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Former President Donald Trump speaks to the media alongside his attorney Todd Blanche after the conclusion of his hush money trial in New York.
Michael M. Santiago/AP

Republicans Say Trump Being Found Guilty Is Great News for Trump

GOP strategists see Trump’s conviction as boosting his case, but that may just stop with his own voters.

Former President Donald Trump was found guilty on all 34 counts of falsifying business records, becoming the first former president in U.S. history to be a convicted felon — but Republicans are spinning the verdict as a strength.

“His base is going to come out even stronger, there’s no question in my mind,” former White House press secretary Sean Spicer told NOTUS.

The Trump campaign has already used the guilty verdict to galvanize fundraising dollars, likely giving Trump a short-term boost and a long-term message as his other trials drag on: that the judicial system is targeting the former president.

“More and more people are thinking that he has been railroaded. And I’m not a huge Trump fan, but this seems patently unfair,” said GOP strategist Martha Zoller.

“The Weaponization of the judiciary offends voters on both sides of the aisle at their core,” Jared Craig, general counsel for Veterans for America First, told NOTUS via text. “Basically, no one likes the smell of bullshit. It makes the whole Democrat Party look desperate, because they are.”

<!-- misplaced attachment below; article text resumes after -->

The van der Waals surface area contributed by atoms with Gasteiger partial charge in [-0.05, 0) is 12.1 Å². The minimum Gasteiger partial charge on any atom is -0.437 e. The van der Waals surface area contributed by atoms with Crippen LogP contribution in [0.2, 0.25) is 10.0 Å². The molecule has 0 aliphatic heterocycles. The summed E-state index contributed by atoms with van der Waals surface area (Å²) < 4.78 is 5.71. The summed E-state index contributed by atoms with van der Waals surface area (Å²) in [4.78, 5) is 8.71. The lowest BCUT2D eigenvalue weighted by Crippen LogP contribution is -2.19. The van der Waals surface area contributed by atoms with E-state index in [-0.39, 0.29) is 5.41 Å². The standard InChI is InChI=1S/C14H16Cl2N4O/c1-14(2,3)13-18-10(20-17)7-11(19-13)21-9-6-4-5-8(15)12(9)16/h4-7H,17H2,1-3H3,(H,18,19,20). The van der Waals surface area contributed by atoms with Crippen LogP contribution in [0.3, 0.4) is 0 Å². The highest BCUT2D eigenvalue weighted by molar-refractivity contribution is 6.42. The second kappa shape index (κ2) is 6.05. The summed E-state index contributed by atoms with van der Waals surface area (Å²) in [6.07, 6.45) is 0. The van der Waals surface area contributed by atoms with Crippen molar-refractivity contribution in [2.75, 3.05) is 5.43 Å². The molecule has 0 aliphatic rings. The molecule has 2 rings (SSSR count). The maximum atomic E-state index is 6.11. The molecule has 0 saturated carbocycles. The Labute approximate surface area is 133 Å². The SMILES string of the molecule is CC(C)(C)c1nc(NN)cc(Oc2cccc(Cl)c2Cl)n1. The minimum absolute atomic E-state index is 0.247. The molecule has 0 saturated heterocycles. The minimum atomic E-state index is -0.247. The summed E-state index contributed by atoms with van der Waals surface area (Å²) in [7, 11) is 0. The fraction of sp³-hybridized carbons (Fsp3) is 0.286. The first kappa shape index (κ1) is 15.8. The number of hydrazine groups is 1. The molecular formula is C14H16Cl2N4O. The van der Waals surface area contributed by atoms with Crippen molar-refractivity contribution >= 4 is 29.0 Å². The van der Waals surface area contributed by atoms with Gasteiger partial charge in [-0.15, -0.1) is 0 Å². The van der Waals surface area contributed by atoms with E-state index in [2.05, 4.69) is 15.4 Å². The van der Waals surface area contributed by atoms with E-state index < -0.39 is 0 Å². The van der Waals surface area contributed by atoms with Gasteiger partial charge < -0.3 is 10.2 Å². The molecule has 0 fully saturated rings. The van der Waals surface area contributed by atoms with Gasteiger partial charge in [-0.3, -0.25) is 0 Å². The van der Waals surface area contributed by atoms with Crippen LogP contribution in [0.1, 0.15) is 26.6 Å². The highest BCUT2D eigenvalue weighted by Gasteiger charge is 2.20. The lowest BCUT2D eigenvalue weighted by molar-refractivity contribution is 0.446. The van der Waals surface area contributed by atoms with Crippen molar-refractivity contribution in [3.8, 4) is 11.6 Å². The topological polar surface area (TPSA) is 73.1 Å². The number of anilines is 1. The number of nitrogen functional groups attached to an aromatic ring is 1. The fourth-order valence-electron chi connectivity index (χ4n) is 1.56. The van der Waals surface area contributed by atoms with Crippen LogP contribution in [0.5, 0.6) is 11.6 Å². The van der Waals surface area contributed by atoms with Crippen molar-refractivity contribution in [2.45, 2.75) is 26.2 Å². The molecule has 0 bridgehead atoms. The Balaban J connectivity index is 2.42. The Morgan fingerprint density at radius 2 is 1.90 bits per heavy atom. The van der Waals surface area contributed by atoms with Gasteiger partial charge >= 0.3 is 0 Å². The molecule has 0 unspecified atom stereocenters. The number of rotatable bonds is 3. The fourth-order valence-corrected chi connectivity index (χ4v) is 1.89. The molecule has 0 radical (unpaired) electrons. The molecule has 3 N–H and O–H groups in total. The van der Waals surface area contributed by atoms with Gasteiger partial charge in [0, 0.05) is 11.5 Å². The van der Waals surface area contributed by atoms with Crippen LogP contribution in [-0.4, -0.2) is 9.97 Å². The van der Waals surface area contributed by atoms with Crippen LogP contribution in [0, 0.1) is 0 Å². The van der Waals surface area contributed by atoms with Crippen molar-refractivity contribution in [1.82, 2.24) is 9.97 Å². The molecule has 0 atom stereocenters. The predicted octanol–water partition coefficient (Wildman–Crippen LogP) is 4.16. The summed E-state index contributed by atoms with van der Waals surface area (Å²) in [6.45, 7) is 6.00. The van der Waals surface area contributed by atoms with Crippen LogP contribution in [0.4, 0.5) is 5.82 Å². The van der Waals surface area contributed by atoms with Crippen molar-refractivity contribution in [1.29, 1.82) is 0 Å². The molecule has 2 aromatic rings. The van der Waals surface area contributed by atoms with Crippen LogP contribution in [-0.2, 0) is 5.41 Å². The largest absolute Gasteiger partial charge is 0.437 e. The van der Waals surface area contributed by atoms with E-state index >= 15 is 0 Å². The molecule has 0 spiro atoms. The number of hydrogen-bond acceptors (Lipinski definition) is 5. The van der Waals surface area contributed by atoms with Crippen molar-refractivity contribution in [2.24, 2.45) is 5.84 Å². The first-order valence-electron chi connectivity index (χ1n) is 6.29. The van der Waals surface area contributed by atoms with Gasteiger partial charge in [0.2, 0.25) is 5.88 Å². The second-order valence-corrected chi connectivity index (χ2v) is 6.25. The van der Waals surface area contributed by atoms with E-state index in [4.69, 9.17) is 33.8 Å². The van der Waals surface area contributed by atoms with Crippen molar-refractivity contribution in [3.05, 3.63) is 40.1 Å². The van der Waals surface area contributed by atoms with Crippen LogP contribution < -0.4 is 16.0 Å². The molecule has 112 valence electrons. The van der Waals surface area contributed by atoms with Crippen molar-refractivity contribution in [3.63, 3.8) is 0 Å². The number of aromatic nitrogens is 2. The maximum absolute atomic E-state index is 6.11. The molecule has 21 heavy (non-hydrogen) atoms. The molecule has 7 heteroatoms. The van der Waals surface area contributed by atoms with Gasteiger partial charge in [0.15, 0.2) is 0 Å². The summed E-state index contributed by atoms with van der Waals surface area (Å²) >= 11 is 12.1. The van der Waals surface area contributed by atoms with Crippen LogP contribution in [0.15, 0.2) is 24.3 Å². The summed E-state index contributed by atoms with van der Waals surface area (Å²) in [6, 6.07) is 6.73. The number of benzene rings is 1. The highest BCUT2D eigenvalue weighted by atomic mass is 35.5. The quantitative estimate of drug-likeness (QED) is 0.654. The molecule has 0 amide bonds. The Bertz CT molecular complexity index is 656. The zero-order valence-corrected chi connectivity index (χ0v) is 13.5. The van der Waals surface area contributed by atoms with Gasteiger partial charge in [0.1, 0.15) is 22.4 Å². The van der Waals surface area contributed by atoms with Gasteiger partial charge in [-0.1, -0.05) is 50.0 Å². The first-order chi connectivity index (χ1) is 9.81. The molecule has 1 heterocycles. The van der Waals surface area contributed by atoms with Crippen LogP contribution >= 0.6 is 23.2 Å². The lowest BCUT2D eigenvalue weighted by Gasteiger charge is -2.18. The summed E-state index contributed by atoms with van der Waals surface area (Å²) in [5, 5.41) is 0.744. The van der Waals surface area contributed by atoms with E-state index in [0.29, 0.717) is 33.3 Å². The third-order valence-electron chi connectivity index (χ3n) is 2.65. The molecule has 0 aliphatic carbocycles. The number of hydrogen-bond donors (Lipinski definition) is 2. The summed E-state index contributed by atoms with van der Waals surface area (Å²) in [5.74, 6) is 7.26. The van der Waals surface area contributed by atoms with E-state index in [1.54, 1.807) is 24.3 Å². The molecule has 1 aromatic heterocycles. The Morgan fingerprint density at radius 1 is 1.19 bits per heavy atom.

In a presidential race that will likely be decided by relatively few voters in a handful of swing states, GOP strategists supporting Trump are adamant the guilty verdict will push swing voters toward Trump.

“Based on conversations I have had with Republicans who might not have wanted Trump to be the GOP nominee, they still see this trial as a political prosecution by left-leaning judges and lawyers. They still feel that President Trump is being mistreated, and this would not even be a case if he wasn’t running for president again,” one strategist in Michigan told NOTUS.

Conservative activist Sammy Baker said the verdict will only make Trump more popular among undecided voters.

“You convict him, you’ll just make him that much harder to beat because more and more people, even if you’re an independent, look at it and go, ‘Alright, who’s the bully here?’ It’s the state now, and they’re picking on him,” Baker said.

On the smaller, anti-Trump GOP side, strategists see the guilty verdict as a way to push GOP voters away from Trump.


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John Conway, director of strategy for Republican Voters Against Trump, said the group’s job now is to constantly be reminding voters of this verdict between now and November. He’s focused on the “double downers,” the independent and Republican voters who have negative views of both Trump and Biden.

“I do think come November, there will be folks in these swing states who walk into the ballot box, and when they look at their choices, they’re going to say, ‘I don’t love everything about Joe Biden, but Donald Trump is a literal, convicted felon,’” he said.

He added that while the indictments galvanized the Republican base for Trump in the primary, it’s a different story in a general election where undecided swing voters will make the difference.

“It’s not the Republican base that’s going to decide who becomes the president in November. It’s going to be the center-right swing voters who are on the fence,” he said. “I know from talking with swing voters in our focus groups every week, they do not want a convicted felon to be president of the United States.”


Katherine Swartz, Ben T.N. Mause and Tinashe Chingarande are NOTUS reporters and Allbritton Journalism Institute fellows.